Staying calm – and laughing – the best preventative
Governments may appear to be panicking but that is no reason why you should. Panic causes stress and anxiety which, of themselves, deplete the immune system. So:
- Rationalise your personal risk and that of your loved ones – look at the figures above.
- Take sensible precautions – as above.
- Eat well and take lots of Vitamin C – see my post 10 days ago
- Reduce your anxiety levels with some guided meditation – Micki Rose suggests listening to the excellent and super calming Deepak Chopra
- Use your enforced inactivity to do some of the things you are always meaning to do but never have time for – even if that is just reading more books.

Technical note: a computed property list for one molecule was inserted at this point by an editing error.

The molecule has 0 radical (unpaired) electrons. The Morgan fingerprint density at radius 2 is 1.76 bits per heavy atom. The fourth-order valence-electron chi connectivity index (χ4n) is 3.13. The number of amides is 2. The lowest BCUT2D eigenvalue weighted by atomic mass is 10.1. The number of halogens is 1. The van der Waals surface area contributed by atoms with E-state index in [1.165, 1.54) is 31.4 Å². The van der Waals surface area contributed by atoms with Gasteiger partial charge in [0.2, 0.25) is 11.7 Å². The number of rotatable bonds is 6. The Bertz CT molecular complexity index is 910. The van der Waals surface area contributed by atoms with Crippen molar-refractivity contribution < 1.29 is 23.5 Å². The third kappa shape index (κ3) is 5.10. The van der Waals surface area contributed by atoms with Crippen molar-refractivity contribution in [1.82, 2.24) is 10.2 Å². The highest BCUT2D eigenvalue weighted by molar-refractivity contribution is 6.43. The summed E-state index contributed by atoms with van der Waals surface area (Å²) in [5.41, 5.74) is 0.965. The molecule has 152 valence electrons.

- And laugh!! Laughter is an excellent stress buster and has all kinds of add on benefits (see this article from the Mayo clinic) including boosting your immune system. And it is FUN! So dig out those ancient Dad’s Army or Spitting Image tapes – or anything else which can provoke a giggle, or preferably a guffaw!
Meanwhile, be aware that many people with whom you normally work or interact may soon be in serious financial difficulty because, thanks to the social shut down, they have no work and therefore no pay. Yes, the government is promising help but how long will that take to materialise? And how will many people know how to access it?
How you can or can’t help them – or get help if you are one of them – will depend on everyone’s individual circumstances. But just being aware is a start.